Al-Ahram Weekly Online   22 - 28 October 2009
Issue No. 969
Published in Cairo by AL-AHRAM established in 1875

Monkey see, monkey do

Give your children the right signals, writes Ghada Sherif*

Garbage is piling up on the streets, and every person I have spoken to seems to have an opinion of some sort, whether the government contracted collectors are performing insufficiently, or the slaughter of pigs that is deterring the Zabbaleen from collecting their usual tonnage, or the lack of dumps within accessible city limits. Theories abound on where and how we can expand new dumps.

I have yet to hear anyone comment on attempting to reduce the amount of garbage that is produced at home, or for that matter, simply state they will stop throwing garbage on the streets. Now I do understand the first argument against the latter would be "what's the alternative? Stink up the house?" To which my response would be "do you throw garbage on your living room floor? Then why is it OK to throw it on the street?"

Please bear with me while I digress on a tangent here. I am the proud mother of a wonderful three year old boy. And since I became a mother, I'm on a bit of a high horse when it comes to moral behavior, I readily admit. Nothing irritates me more than seeing what I consider inexcusable behavior conducted by a parent in full view of their kids. Adults who engage in road-rage with kids in the car, adults who throw orange peels out of the window of a car with a back seat full of kids, adults who speak rudely to others; all of these send signals to their kids that this is justifiable behavior.

I know many of my friends think I'm too strict with my kid, but there are some things I simply do not tolerate, one of which is a mess left for me to clean up. Don't get me wrong, I'm all for playful, crawling-around- on--the-floor, colorful- finger-painting-kind-of-fun, but it does need to be cleaned up when the fun is over. My son was taught at a very early age that when he is finished playing, he needs to tidy up his things, and that everything has a place. Not only does this make it less stressful for him than trying to go to sleep in a room that looks like a war zone, but it also makes it much easier to find his toys, books paints, etc., when he knows where everything is. Along the same stream of thought, he was taught that garbage goes in the garbage bin, and that he is fully capable of walking to the nearest bin to dispose of any unwanted item. No one is going to pick up after him.

Once, when he was about two, while we were out at the club, he grabbed a small milk carton and removed the straw from its little plastic wrapper, and proceeded to find the nearest bin, only to keep going around in circles when he couldn't find one. (I have to admit a toddler's sphere of comfort doesn't allow him to wonder too far in search of a garbage bin!). I watched carefully, ready to pounce on my little boy if he even looked like he was going to drop it on the ground, instead, and here I beam with pride, he strolled over to his backpack and stuffed the wrapper inside. Two thoughts crossed my mind at that point: the first is a well deserved "Bravo my little monkey" because he managed to associate the fact that since he doesn't throw garbage on the floor at home, he certainly shouldn't do it outside the home; and the second is his creativity in finding an alternative solution.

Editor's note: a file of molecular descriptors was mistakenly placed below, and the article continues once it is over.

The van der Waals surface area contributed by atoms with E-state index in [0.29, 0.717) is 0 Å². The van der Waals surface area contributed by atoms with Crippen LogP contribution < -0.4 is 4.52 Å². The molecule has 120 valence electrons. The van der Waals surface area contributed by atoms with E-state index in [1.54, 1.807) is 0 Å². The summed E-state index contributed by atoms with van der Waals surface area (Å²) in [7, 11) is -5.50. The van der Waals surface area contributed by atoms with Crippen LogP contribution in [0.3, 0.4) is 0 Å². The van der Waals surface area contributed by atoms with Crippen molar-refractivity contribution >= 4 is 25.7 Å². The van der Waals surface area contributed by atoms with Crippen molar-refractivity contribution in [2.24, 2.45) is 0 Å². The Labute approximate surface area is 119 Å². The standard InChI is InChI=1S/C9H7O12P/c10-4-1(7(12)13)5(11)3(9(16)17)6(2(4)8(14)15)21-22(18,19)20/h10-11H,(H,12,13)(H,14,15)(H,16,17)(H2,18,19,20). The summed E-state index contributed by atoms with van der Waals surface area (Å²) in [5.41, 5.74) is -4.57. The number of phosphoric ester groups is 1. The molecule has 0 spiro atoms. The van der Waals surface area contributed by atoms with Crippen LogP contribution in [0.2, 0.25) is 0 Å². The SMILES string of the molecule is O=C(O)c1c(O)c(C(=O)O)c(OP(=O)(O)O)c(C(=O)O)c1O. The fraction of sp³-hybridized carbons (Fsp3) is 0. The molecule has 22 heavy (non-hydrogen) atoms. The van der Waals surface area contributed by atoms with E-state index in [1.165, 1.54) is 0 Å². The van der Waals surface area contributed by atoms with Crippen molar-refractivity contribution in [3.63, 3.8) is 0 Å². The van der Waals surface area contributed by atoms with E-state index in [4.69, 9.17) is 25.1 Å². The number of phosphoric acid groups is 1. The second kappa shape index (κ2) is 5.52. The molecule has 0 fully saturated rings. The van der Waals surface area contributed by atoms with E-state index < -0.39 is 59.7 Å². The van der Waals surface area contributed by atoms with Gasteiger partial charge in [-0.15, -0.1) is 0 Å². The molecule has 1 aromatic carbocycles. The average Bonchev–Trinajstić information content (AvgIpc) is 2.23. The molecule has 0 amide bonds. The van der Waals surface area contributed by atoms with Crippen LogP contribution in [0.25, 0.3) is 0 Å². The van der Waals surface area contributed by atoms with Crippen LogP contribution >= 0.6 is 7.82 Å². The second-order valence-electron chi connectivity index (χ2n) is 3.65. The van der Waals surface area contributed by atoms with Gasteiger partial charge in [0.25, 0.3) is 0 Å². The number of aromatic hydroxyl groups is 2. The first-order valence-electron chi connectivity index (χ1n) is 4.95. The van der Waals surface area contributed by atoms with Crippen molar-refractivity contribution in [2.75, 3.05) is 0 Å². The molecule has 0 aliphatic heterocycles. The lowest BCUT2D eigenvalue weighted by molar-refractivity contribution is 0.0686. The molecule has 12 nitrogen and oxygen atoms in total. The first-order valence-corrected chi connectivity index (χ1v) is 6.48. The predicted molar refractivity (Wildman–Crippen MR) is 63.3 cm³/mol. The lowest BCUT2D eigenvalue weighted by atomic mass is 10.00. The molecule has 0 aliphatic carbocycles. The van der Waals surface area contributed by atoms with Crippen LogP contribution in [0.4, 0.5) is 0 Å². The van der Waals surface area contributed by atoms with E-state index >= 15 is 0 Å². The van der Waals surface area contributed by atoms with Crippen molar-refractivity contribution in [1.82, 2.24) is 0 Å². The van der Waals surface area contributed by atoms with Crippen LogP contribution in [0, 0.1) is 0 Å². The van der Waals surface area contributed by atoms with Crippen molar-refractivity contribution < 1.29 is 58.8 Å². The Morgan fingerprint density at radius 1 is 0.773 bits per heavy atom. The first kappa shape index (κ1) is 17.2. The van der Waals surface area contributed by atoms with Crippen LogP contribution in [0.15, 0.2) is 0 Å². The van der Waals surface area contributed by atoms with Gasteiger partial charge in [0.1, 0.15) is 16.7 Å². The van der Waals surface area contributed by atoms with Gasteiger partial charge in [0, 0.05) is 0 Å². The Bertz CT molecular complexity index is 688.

And as I write now, I have to say "little monkey" is an apt nickname indeed, since it's obvious he had seen me do the same thing on many occasions (monkey see, monkey do). I often go home with pockets full of used tissues and wrappers, and have taken to the practice of carrying an extra small plastic bag to use for garbage if there is no bin nearby. Now given that this habit is so ingrained in my son, I really cannot imagine a day will come when he so casually tosses something out of the car window as he drives along because he cannot or does not want the car ashtray to get dirty, or because he thinks the street is an oversized garbage can. I know I will not walk in on my teenage son sitting amidst a pile of chocolate wrappers and empty bags of chips with the bin an arm's length away. He won't do it because he won't know how.

We've all heard it before: "it's not like the street is so clean that my one piece of gum (or tissue, or paper etc.) is going to be the thing that dirties it." But it will, because piles of garbage are built one piece at a time, and if each person pauses before adding something to the pile, it will not grow.

So, in response to those people who wonder what the alternative is to throwing garbage on the streets, I say, walk around with a plastic bag one morning and try to pick up as much garbage as you can from your block, talk to your kid's school about organizing a community clean up one day, talk to your local council on possible alternatives for garbage removal, donate some money to your local council to purchase industrial size garbage bins that can be placed around the neighborhood, or better yet buy them yourself then donate them (we are a generous giving people, let's donate to a good cause, use some of your annual zakat money). If you have the time, volunteer at a local non- government organization and start a clean city campaign with the neighborhood kids. You'd be amazed how into it they would be.

Most importantly, ingrain wholesome habits in your kids. Talk to them, and anyone else's kid you can get find, about keeping the streets clean. Give them pride in their community, make them understand that the street is not their private garbage dump. And please, practice what you preach, give your children the right signals, and let the little monkeys mimic what is good in you.

* The writer is a UNFPA project director at the National Council for Women

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